Checknav is a small village in Eastern Europe situated between the mountains. In this society, families were patriarical and males were held in much higher esteem than women. Abuse towards women was very common and they were treated very poorly all throughout life. Young girls often stayed at home with their mothers doing chores and other ‘wifely’ routines.
Narcissa was born to a wealthy family, withe the father and mother being the son of a successful merchant and the daughter of a farmer. The father often beat Narcissa and threw her in a closet for the smallest of reasons, even as being the daughter of a “lower class whore.” Her older brother joined in on this many times and would often molest her to the knowledge of her parents. Her mother wasn’t a bad woman, she was just used to the daily torture of what society planted in her husband and son.
Narcissa never fought back. She would often escape to her own dreams of being alone and away from her wretched household. She had never left the house and often dreamed of what was on the outside. She imagined the woods to be a place of freedom and beauty that did not discriminate against anyone.
One night after dinner, she was whipped by her father for making an unsatisfactory meal. She did not cry or scream, she only stood there silently with lifeless eyes as he brought the weapon aggressively back and forth. When he was done, he ordered her to clean up the blood on the ground caused by the wounds on her back. She grabbed a towel and proceeded to clean it up, staring at the dark red liquid becoming soaked within the towel. Her father sat in his chair with his pipe in his mouth and a sly grin on his face. On the table next to her was a knife, placed in a way that only she could see it. She knew that if he came over, she would stab him and end her and her mother’s suffering. After she was done cleaning the blood from the floor, he came over. He patted her head as a sign of a job well done and in the blink of an eye, the knife was lodged into his heart, killing him in the process. Narcissa stood there stunned at what she had done. Her brother came down after hearing all the ruckus and stood there staring at his father’s body and the bloody knife in his sister’s hand. He tore the knife from his sister’s hand and beat her violently in a fit of rage. He then left the house and came back hours later with a mob of people. They grabbed Narcissa, cut off her long beautiful hair, and burned her at the stake for what she had done.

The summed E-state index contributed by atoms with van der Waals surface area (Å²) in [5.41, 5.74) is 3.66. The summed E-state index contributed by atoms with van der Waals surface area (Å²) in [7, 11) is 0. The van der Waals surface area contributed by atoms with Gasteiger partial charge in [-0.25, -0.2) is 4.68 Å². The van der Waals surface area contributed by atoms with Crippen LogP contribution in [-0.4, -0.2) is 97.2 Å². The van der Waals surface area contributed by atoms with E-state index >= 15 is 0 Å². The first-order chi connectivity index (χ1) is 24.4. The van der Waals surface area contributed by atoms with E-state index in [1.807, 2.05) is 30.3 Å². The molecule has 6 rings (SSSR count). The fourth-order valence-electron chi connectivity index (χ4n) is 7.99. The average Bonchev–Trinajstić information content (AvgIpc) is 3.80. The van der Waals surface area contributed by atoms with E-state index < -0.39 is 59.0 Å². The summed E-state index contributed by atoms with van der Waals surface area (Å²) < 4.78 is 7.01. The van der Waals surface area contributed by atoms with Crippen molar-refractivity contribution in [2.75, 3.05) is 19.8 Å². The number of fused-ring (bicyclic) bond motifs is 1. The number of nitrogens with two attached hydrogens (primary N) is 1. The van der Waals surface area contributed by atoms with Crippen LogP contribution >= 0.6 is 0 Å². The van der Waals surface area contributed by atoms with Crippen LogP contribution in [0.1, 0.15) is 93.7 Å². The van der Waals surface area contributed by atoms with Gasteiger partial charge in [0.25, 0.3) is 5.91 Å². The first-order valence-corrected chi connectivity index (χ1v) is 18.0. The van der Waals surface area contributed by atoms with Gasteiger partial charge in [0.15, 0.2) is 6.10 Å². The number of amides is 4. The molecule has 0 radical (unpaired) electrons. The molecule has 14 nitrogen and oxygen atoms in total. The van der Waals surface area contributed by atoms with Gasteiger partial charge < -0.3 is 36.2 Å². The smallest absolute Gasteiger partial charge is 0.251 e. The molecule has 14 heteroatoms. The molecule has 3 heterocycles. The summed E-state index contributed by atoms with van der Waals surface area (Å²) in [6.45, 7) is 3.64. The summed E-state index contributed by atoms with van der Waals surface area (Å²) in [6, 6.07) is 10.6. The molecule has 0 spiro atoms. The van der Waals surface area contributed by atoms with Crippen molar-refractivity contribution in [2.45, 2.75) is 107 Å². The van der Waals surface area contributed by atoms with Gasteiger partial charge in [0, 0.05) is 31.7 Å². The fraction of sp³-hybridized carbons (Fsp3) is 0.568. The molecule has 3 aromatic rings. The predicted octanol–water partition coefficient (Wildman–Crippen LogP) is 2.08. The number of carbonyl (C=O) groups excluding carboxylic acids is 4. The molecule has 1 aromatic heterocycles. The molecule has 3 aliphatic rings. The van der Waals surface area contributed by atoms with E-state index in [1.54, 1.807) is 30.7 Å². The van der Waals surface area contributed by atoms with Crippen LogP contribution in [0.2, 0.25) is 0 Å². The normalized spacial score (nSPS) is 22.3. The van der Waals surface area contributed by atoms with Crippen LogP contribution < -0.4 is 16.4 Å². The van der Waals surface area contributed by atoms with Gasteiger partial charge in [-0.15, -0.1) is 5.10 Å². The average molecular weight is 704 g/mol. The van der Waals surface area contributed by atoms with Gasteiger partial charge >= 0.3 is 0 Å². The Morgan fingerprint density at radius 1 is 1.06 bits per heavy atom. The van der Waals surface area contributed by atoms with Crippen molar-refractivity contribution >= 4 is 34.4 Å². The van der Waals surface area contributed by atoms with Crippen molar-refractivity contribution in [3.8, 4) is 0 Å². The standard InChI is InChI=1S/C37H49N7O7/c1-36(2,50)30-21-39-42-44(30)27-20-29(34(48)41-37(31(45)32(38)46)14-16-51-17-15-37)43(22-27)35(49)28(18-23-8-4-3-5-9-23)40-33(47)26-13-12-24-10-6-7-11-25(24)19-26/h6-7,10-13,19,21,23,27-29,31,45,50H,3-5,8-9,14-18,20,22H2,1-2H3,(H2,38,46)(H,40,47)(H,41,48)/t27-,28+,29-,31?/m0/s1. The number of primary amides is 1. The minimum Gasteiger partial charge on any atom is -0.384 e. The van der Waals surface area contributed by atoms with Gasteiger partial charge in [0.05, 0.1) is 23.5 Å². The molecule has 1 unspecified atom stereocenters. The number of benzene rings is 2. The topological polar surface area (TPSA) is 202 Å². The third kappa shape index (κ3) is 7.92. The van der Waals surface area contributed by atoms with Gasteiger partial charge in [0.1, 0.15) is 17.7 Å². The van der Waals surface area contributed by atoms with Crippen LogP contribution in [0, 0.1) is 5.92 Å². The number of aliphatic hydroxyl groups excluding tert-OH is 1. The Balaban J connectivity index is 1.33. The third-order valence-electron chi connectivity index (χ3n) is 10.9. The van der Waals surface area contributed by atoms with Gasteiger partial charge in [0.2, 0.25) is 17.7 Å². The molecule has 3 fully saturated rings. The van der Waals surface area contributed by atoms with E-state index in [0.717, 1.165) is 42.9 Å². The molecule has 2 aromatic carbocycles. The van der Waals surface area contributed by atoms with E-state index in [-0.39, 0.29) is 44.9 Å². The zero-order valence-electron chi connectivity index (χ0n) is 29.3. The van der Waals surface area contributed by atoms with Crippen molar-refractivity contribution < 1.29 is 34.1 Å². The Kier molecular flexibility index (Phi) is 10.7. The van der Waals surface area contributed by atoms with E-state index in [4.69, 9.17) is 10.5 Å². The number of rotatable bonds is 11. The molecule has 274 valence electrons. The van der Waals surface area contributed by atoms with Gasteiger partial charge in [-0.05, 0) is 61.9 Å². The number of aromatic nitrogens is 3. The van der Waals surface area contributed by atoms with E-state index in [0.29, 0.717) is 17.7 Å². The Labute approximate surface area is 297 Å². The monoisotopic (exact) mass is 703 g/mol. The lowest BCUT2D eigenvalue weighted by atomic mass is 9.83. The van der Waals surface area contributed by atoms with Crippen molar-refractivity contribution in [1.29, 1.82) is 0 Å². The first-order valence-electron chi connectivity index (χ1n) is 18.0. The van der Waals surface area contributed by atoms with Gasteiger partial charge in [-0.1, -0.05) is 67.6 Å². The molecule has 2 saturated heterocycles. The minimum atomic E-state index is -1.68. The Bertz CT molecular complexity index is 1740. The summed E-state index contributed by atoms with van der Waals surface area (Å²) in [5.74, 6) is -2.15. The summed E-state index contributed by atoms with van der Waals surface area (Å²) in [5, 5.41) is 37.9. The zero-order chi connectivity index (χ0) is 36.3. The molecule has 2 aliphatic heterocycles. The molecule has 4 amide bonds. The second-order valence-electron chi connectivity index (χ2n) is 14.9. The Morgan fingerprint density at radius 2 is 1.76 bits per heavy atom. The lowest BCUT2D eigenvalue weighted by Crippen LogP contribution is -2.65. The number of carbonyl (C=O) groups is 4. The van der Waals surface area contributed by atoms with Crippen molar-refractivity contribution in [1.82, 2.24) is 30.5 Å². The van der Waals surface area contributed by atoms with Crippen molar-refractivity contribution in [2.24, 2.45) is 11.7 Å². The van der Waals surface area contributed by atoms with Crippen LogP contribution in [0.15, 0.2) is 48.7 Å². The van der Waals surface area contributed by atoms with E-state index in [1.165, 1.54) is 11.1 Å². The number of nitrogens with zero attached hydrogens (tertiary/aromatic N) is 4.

Years later, her story became immortalized by the women of the town who speak of the girl who fought back. She became a symbol of hope that one day they too can end their suffering and live among the men as equals. Her story gets passed down from generation to generation, from mother to daughter, as the martyr of women.